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Written by Tony Bui.

Last Friday was an incredible display of queer Asian joy.

On May 31, Capital Pride held, in a packed room at the National Arts Centre’s Fourth Stage, our Queer Asian Heritage Showcase. This event was the first in the organization’s history to commemorate Ottawa’s queer Asian community.

Held on the last night of Asian Heritage Month, and on the eve of Pride Season, this showcase featured a star cast of local queer Asian drag performers including China Doll, Karen Ligays, and Edith Puthie, and Asian stars from Canada’s Drag Race Stephanie Prince, Melinda Verga, and Ottawa’s own Kiki Coe. Their performances were an incredible display of Asian excellence, artistry, and talent, and each of them showcased the diversity of expression of drag in their own beautiful way.

[Photos by Ming Wu @szemingwu]

We also had an insightful and educational fireside chat with visual artist Don Kwan, the creator behind ‘We Demand, Disco Chandelier’, which was part of the 2022 Capital Pride Public Art Project. Our conversation focused on the intersecting identities between Asian and queer, the history of the queer rights movement in Ottawa, and his work to express his identity and experiences as a gay East Asian person in his art.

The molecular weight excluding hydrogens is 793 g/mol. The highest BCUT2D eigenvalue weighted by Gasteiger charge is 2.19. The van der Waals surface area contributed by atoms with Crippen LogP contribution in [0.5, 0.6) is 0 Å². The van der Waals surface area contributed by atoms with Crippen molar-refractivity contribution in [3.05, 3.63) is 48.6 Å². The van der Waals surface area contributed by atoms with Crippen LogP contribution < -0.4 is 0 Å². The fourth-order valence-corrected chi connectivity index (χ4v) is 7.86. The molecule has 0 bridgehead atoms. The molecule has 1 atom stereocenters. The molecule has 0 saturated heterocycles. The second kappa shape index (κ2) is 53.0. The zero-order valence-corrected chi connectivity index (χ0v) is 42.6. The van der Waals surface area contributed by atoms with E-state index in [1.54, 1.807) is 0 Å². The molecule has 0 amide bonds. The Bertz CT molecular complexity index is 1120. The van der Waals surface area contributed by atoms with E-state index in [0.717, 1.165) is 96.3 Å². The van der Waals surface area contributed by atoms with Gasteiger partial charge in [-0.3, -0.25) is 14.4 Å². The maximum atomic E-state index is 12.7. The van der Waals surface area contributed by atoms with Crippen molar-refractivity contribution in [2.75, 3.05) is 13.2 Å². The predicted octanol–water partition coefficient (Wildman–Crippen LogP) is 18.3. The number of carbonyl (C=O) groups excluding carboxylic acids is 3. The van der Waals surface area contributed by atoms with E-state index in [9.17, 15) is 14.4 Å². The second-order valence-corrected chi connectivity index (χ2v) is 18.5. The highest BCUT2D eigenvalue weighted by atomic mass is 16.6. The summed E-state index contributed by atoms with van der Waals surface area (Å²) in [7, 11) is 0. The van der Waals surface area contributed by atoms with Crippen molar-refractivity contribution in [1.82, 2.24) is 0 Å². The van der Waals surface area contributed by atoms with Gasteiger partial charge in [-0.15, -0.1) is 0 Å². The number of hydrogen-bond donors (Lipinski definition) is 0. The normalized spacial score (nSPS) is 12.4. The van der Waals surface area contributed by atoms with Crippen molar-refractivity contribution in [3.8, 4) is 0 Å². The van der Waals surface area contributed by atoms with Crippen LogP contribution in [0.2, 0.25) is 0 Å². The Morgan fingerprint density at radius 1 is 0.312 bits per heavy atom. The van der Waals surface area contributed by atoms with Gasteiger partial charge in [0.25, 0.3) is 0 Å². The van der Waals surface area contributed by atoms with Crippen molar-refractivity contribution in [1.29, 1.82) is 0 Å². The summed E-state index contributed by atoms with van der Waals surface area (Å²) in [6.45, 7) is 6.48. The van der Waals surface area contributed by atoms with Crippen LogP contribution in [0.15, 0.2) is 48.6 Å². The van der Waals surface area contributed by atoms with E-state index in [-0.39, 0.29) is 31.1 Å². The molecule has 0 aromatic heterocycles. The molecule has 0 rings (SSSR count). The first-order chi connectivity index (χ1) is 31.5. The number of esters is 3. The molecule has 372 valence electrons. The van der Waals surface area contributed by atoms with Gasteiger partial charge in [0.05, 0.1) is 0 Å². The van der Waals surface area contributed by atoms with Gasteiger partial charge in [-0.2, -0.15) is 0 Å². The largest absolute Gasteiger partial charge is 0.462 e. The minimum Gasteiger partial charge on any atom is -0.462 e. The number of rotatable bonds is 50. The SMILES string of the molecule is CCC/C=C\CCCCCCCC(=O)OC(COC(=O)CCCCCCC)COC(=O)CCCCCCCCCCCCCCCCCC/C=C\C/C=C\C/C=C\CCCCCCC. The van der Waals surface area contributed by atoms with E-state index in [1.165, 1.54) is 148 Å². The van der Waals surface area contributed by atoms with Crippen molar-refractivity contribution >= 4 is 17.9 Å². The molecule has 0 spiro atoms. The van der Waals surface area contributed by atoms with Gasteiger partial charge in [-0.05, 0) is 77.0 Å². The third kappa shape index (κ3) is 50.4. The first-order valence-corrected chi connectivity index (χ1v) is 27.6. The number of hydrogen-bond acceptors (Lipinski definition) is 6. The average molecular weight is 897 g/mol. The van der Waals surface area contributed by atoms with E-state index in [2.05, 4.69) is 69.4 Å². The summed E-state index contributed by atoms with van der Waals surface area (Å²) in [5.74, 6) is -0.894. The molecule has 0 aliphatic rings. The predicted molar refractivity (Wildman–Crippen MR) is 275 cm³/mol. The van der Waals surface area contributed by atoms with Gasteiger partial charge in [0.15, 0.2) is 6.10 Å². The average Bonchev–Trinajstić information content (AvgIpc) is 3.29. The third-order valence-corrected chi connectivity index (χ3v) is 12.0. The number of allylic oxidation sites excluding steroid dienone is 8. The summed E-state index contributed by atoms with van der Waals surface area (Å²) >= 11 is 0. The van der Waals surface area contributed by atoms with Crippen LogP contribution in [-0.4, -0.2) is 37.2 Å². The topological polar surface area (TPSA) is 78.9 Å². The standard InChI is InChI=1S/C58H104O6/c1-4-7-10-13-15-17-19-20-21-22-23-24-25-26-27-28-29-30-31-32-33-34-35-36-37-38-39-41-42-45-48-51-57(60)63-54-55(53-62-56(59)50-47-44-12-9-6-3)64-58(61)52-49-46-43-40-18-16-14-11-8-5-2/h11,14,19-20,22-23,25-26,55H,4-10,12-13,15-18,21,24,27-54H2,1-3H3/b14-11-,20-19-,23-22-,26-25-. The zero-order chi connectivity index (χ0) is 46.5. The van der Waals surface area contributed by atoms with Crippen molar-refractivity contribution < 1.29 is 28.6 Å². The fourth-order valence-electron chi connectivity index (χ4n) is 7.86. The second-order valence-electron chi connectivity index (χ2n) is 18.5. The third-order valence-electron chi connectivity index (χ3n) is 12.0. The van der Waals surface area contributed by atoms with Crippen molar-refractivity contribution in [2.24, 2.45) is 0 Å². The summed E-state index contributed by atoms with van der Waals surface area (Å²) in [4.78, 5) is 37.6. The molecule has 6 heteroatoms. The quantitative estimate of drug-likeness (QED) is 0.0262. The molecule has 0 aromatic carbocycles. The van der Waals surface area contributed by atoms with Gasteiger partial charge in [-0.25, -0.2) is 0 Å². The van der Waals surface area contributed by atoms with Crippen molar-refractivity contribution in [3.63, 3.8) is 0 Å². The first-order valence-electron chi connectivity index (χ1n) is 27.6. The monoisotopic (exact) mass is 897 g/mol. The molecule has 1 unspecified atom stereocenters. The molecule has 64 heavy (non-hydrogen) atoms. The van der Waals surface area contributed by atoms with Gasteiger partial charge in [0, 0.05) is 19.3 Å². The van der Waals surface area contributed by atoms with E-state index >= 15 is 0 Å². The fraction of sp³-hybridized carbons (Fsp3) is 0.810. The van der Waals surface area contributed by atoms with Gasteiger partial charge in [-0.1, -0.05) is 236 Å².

As Capital Pride’s Secretary of the Board of Directors, and as a proud queer Asian person, this event was an emotional experience from start to finish. I had the honour and privilege to open the show with some personal remarks, sharing my thoughts on why this event was so special, reflecting on my experience as a queer Asian person, and what it meant to spotlight queer Asian communities here in Ottawa.

Doing this, while wearing my áo dài – a traditional dress of Vietnamese people – added to that special moment. This garment brings me so much Pride and so much queer Asian joy, and I’m so grateful to have shared this moment with a full audience that night.

There are many thanks to give: to the performers and fireside chat guest; to the Capital Pride team for organizing this event; to the National Arts Centre for hosting us; to DJ Grace for running the show’s music; to our ASL interpretation ensuring an accessible event; to our photographer Ming Wu who captured the night’s amazing moments; and to the audience who filled this room and celebrated queer Asian joy. To all of you: thank you.

This will not be the last time we hold this space for our community. I want to recognize the diversity of queer Asian performance, from drag, dance, singing, music, theatre, spoken word, comedy, to other amazing artistry, that reflects the rich tapestry of our peoples. This year’s showcase was just the tip of the iceberg of the diversity of our community. I can’t wait to bring more of it on stage in events and years to come.